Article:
White House fails to understand consequences of its own deeds - ex-governor

As the largest economy and the most powerful nation in the world, the US is thus involved in every major event unfolding around the globe, be that the migrant crisis in Europe or the war in Syria. American politicians like to claim that America is just fighting for the greater good - and yet nations have collapsed after Washington decided to help. It claims Europe as a closest ally - but is it helping enough? Could the US do more to fix the world - or would it be better pulling out of foreign affairs? We ask a former governor of New Mexico, who might be seeking the 2016 presidential nomination for the Libertarian party. Gary Johnson is a guest on Sophie&Co today.

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Sophie Shevardnadze:Gary Johnson, former governor of New Mexico, who might be seeking 2016 Presidential nomination for the Libertarian party, welcome to the show, it’s great to have you with us. Now, governor, the refugee crisis in Europe is dominating the headlines, and there are politicians in Europe saying the U.S. and it’s policies in the Middle East are what has caused the refugee crisis in the first place. Should the U.S. admit to more responsibility for this? What’s your take on it?

Gary Johnson:  I think, regardless of blame for the U.S. being responsible for the crisis, I think that the U.S. should take more responsibility in taking more refugees.

SS:But do you feel the situation is putting strain on the European-American partnership? I mean, will Europe see this as correcting the mistakes of the U.S?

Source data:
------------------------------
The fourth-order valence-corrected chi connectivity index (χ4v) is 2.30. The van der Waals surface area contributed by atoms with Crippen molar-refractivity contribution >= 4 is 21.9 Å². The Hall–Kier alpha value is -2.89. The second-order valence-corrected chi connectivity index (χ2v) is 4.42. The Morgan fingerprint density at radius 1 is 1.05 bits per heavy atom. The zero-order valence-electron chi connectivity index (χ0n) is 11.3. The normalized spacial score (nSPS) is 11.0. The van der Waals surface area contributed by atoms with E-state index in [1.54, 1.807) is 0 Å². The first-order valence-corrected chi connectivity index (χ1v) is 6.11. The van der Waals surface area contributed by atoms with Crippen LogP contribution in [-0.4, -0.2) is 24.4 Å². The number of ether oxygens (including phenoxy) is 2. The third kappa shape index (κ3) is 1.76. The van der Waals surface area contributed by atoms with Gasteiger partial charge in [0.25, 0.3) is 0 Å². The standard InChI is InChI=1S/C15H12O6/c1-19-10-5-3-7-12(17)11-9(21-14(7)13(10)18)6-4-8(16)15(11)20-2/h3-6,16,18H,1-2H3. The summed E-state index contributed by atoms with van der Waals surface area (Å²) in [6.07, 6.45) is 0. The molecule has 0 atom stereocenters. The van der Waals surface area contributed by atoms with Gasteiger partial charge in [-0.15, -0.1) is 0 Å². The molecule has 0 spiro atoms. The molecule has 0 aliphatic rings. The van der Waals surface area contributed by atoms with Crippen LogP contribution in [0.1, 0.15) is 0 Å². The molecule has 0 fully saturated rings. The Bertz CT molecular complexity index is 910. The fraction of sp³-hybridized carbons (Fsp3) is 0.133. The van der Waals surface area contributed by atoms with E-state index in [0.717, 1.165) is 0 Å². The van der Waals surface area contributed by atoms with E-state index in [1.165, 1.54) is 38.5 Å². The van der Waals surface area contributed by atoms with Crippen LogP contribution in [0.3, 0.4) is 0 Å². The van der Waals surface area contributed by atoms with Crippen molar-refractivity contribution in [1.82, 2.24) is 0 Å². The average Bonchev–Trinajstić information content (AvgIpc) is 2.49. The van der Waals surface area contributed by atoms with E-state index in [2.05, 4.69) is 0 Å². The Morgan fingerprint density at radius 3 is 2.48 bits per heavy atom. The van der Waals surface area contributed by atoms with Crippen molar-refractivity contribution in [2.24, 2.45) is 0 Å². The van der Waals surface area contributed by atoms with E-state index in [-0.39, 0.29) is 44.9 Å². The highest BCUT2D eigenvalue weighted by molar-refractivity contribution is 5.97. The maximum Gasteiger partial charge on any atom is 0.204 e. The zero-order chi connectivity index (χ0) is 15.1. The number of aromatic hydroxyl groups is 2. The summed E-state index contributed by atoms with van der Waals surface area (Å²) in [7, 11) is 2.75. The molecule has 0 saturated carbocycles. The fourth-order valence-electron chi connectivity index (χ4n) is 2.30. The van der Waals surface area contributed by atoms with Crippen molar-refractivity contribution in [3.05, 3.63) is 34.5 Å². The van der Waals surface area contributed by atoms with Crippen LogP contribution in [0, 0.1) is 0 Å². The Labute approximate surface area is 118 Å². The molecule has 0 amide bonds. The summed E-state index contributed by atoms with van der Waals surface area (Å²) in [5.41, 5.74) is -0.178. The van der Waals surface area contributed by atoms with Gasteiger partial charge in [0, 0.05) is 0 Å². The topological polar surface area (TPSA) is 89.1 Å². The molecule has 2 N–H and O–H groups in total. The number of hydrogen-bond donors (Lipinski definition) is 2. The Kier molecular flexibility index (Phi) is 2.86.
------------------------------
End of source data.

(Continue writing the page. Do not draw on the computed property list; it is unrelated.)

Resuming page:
GJ: I don’t want to mis-speak, it’s not something that I...you know, I don’t have any contact with any European leaders, other than what I read and see in the news. But, I do believe that because of the crisis there is an overwhelming number of refugees that need to be taken care of. I think, the U.S. could be taking more of those refugees into the U.S.

SS:Now, you say U.S. should open its doors to migrants. Now, in your case, aren’t you afraid America will face the same problems as Germany: an uncontrollable instant influx?

GJ: No, I don’t think...there’s process set up in the U.S., the numbers  could be increased, you could stick with the process, so, no, I don’t see that situation existing in the U.S. I do recognize that it is a crisis in Europe currently. One of the issues, you’re taking people from halfway around the world and then putting them in the U.S. - I just feel like I understand the complexity of the issue, when it comes to the U.S. stepping up its role.